U.S. senators who support ending the NSA's phone-records surveillance cheered a federal ruling this week that found the program unconstitutional, while Majority Leader Harry Reid (D-Nev.), who could ultimately decide the program's fate, took a wait-and-see approach on Tuesday.
"This ought to be a wake-up call to those who are supporting the status quo. The status quo puts at risk the liberties of the people and is damaging our economy," said Sen. Ron Wyden (D-Ore.), a longtime NSA critic who is cosponsoring a bill to end the program. "I think our side is on the march."
But the wake-up call, if it is being heard at all, is resounding slowly. Reid struck a more reticent tone on U.S. District Judge Richard Leon's Monday ruling.
"We know that senators, both Democrats and Republicans, would like to change the laws that relate to some of the collection activities. I think that's good. I think we need a good public debate on this," Reid said.
One of the NSA's staunchest supporters, meanwhile, appeared to back off earlier claims that the program was indispensable. Senate Intelligence Committee Chair Dianne Feinstein (D-Calif.) had previously said in October that the program "is necessary and must be preserved if we are to prevent terrorist attacks."
Yet on Tuesday, Feinstein said on "Andrea Mitchell Reports, "I'm not saying it's indispensable. But I'm saying that it is important, and it is a major tool in ferreting out a potential terrorist attack."
Feinstein also issued a statement casting doubt on Leon's ruling, in light of the other court rulings that have found the NSA's call records program constitutional. When asked whether Leon's decision meant he should push along reform efforts more quickly, Reid similarly cited other court rulings that support the NSA program, such as those from the secretive Foreign Intelligence Surveillance Court.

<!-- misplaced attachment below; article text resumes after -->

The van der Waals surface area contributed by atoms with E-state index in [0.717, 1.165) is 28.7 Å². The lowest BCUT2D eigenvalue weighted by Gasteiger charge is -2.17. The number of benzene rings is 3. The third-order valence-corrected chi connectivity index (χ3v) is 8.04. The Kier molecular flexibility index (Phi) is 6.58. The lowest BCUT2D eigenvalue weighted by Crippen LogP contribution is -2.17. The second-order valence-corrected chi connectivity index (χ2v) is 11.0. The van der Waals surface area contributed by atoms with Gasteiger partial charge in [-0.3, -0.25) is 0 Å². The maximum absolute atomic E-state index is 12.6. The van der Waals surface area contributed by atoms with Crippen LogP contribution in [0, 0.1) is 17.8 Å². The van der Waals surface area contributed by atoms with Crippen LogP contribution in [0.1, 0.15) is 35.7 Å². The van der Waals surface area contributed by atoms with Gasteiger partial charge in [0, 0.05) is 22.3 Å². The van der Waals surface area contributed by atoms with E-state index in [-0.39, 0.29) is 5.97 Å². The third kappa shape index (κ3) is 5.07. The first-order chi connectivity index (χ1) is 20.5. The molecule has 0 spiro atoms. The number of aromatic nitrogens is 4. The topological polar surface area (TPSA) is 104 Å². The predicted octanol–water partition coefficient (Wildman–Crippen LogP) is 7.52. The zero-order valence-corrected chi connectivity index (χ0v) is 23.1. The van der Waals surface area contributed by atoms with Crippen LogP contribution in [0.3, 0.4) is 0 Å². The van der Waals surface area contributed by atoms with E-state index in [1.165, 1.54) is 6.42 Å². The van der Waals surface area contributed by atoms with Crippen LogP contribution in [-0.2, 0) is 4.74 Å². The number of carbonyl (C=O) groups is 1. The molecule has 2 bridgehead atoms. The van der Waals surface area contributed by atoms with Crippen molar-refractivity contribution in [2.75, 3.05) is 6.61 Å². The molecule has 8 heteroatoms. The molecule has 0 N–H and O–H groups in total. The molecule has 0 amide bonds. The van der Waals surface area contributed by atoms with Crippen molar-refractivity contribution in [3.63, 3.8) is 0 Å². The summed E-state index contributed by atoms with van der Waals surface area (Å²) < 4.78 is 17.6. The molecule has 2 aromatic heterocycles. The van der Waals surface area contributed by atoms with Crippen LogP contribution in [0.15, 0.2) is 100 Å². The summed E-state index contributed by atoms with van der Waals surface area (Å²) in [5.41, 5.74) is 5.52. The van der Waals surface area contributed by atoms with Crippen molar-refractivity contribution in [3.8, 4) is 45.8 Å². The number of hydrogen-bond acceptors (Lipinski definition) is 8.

"But also, all the rulings that have taken place on bulk collection, they don't agree with what Leon said," he said.
On the other side of the debate, Senate Judiciary Chairman Patrick Leahy (D-Vt.) issued a statement welcoming Leon's ruling. A bill sponsored by Leahy would end the NSA program. Advocates have given up on passing Leahy's bill this year, but it will return to the forefront of the NSA debate in 2014. Reid will have a crucial role in deciding whether to move Leahy's bill or another, from Feinstein, that would enshrine the NSA program into law.
"Harry Reid is going to have the ultimate say on this," ACLU legislative counsel Michelle Richardson told The Huffington Post earlier this month.
If Congress doesn't act soon, the issue may ultimately reach the Supreme Court -- a review Feinstein said she welcomes.
"I am very eager to see the court take this case," she said. "We will know once and for all."